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Historical Perspectives (13)
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From deep within the stress and tension of the violent Civil War, President Abraham Lincoln sought an unusual military appointment: “I believe we have not yet appointed a Hebrew,” Lincoln wrote, and requested that the son of a well-known Orthodox rabbi from New York receive a position. In an era rife with both casual and state-sanctioned anti-Semitism, Lincoln’s notice and support of Jewish citizens was bold and noteworthy.
One hundred years separate the Emancipation Proclamation and the March on Washington. Yet, these two events are profoundly linked together in a larger story of liberty and the American experience.
An in-depth look at Lincoln’s monumental presidency between two historic points: the enactment of the Emancipation Proclamation and the Congressional passage of the Thirteenth Amendment. Through rare documents and artifacts, look at Lincoln’s legacy through the lens of slavery and the end of the Civil War.
In 1858, when Abraham Lincoln emerged onto the national stage, Jews made up less than one-half of one percent of the American population. Many Americans of that time did not know Jews personally, yet Lincoln did, and these relationships stood out amid the stereotyping and anti-Semitism of mid-19th-century America. The bonds Lincoln formed with Jewish individuals during his lifetime, and the interventions he made as president on behalf of all Jews, reflected his deepest values and helped promote Jewish equality in the United States.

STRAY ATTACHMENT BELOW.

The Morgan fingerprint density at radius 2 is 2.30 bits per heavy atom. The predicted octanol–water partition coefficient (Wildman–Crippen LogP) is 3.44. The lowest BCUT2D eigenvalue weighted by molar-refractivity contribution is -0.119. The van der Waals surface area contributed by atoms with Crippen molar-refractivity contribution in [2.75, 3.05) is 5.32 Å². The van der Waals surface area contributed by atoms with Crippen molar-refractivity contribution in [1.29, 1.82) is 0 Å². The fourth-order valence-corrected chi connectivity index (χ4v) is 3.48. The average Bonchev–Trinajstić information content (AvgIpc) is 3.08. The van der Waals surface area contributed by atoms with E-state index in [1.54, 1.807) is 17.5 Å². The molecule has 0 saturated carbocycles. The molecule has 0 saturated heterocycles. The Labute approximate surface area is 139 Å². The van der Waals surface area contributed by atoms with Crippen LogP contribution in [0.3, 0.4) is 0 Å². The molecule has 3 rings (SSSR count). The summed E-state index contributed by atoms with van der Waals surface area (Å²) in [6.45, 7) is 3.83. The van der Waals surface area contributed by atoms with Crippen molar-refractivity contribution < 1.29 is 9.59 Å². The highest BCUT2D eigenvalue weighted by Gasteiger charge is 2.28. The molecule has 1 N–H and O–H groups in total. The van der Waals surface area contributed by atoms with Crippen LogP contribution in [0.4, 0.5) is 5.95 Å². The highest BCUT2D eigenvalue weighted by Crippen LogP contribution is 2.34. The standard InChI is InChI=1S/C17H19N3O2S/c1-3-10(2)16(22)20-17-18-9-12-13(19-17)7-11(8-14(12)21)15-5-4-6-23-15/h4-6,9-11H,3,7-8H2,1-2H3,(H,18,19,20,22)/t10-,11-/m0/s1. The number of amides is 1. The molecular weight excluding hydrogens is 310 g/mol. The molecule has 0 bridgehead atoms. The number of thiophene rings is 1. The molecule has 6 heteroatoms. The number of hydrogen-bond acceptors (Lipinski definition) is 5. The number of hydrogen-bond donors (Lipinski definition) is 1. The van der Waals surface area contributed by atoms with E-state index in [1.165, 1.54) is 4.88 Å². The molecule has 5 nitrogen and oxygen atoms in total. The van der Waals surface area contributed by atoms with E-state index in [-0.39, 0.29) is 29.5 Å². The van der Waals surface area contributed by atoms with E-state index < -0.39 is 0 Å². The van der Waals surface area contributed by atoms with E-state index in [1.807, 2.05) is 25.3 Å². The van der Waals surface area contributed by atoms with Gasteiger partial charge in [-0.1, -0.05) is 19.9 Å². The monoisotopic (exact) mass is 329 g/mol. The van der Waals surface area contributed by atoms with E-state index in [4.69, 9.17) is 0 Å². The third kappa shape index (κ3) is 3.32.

It was his harsh life in the wilderness of Spencer County, Indiana, that shaped Lincoln’s character and beliefs.
Abraham Lincoln swears he shall not modify the Emancipation Proclamation, nor return to slavery any person freed by it.
In 1864, Governor Michael Hahn pushed through a provision authorizing the legislature to enfranchise non-whites on the basis that Lincoln suggested: military service and intellectual fitness. This was a crucial development: voting rights for Blacks were now – incrementally – possible…
Although Tsar Alexander II and President Abraham Lincoln came from very different backgrounds, they led eerily parallel lives. The United States President proclaimed the emancipation of slaves in the territories of the Confederation in 1863. The Russian emperor signed the liberation of the serfs in 1861. Freedom, however, came at a cost. Lincoln was assassinated on April 14, 1865 and Alexander II assassinated on March 13, 1881.